Like any good kid growing up in the 90's I dabbled in all of the popular "alternative" bands. We might call them emo now, but in the day, they were all "alternative." It was in my teens that I first noticed how much I used music to evoke emotions and work through things that were weighing on my mind. My family didn't really do emotions and feelings and talking, but we did do music. Both of my parents are big music fans. They also both like pretty different music so we were exposed to wide ranges of musical tastes.
Remember how I
have OCD? Yeah, that fucks with your musical inclinations. At least it
does with mine. I don't like change. Change brings uncertainty and
uncertainty can be uncomfortable and that's just scary. So it's really
hard for me to venture into new music. I'm usually about 6 months behind
everyone else in listening to new music. I've had to be exposed to it a
zillion times in various public places before I can even think to adopt
it into my musical library. This has drove many partners and friends
Another side effect of not liking change is that
I am VERY comfortable with a certain level of monotony. I can listen to
the same playlist every single day for months. Which is usually do. If I
liked that music enough to download it and put it in a playlist, then
I'm probably going to like it for life and probably ok with listening to
it every single day. Again, this tends to make other people batty.
thing about me that combines my upbringing and my OCD is that music
often will work on feelings that I'm having deep deep down that I am not
yet able to consciously access. And often times that means one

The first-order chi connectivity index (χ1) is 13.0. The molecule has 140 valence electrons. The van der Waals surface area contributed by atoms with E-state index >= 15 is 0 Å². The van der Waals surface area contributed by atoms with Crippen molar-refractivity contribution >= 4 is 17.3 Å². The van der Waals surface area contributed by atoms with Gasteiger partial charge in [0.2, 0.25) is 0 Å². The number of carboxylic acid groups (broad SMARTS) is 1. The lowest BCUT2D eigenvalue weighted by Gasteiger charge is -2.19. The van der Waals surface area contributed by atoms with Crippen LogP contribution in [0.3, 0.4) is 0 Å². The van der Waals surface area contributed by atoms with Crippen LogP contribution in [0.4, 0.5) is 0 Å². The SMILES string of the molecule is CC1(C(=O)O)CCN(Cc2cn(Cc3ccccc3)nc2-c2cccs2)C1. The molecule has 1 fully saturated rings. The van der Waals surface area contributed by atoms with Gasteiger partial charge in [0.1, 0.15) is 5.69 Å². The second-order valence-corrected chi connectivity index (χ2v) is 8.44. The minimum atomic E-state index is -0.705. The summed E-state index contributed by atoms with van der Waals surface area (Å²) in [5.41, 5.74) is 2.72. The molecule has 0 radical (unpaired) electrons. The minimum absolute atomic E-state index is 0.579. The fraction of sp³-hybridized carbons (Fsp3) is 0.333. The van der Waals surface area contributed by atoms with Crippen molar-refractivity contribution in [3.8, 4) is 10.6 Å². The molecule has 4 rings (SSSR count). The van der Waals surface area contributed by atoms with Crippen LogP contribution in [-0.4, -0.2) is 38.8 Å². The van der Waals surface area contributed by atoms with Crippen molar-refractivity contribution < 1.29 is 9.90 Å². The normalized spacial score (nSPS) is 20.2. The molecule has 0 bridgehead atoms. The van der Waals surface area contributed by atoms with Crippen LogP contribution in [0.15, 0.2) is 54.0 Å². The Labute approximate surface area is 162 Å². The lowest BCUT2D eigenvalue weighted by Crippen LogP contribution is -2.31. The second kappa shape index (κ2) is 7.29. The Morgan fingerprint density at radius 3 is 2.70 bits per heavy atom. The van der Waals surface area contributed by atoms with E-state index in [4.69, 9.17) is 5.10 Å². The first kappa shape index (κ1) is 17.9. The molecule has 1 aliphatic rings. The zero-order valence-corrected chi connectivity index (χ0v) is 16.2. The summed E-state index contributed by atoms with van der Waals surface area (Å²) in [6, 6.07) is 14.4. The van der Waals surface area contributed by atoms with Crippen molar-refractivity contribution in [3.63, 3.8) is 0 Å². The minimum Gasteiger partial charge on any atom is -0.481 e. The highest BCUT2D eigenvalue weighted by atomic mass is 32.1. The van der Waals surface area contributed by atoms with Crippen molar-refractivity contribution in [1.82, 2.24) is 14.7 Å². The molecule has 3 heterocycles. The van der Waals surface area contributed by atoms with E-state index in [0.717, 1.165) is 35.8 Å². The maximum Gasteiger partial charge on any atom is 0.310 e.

particular song will get stuck in my head. And I'll fall asleep hearing
it in my head, and I'll wake up hearing it in my head, and I'll listen
to it 793 times on repeat for days on end. Even I can recognize that
this is very strange. Most people cannot listen to the same single song
for a week straight. But they don't have compulsive behaviors that
soothe them. So I try and refrain from playing the same song eleventy
million times in a row when other people are around. But when I'm alone?
Bam. Back to repeat.
Most of the songs that get stuck in my head tend to evoke some sort of negative emotion. I rarely have a problem with being happy. But I often have trouble processing harder feelings. So I listen to a lot of emo music when I'm struggling. It's one of the easiest ways Andrea or close friends can cue in on my mood. If you hear Jane's Addiction "Jane Says" playing...watch out. Dark, gloomy and wounded mood. Marilyn Manson? Angry, angry, annoyed, pissed. Certain Goo Goo Dolls songs...wistful, clingy, wanting love and reassurance.
Sometimes when I've been down for many many days and I'm struggling to overcome I'll listen to insanely happy music. And usually fake big goofy smiles. I read an article one time about how if you fake smile it activates endorphin releasers in your muscles and eventually you'll feel actually happier instead of just fake happy. So if you ever hear me listening to Judy Garland "Come on Get Happy" and looking like I'm having some sort of spastic happy stroke? No worries. Just trying to dust out the gloom in my head and doing it one of the most accessible ways I know how.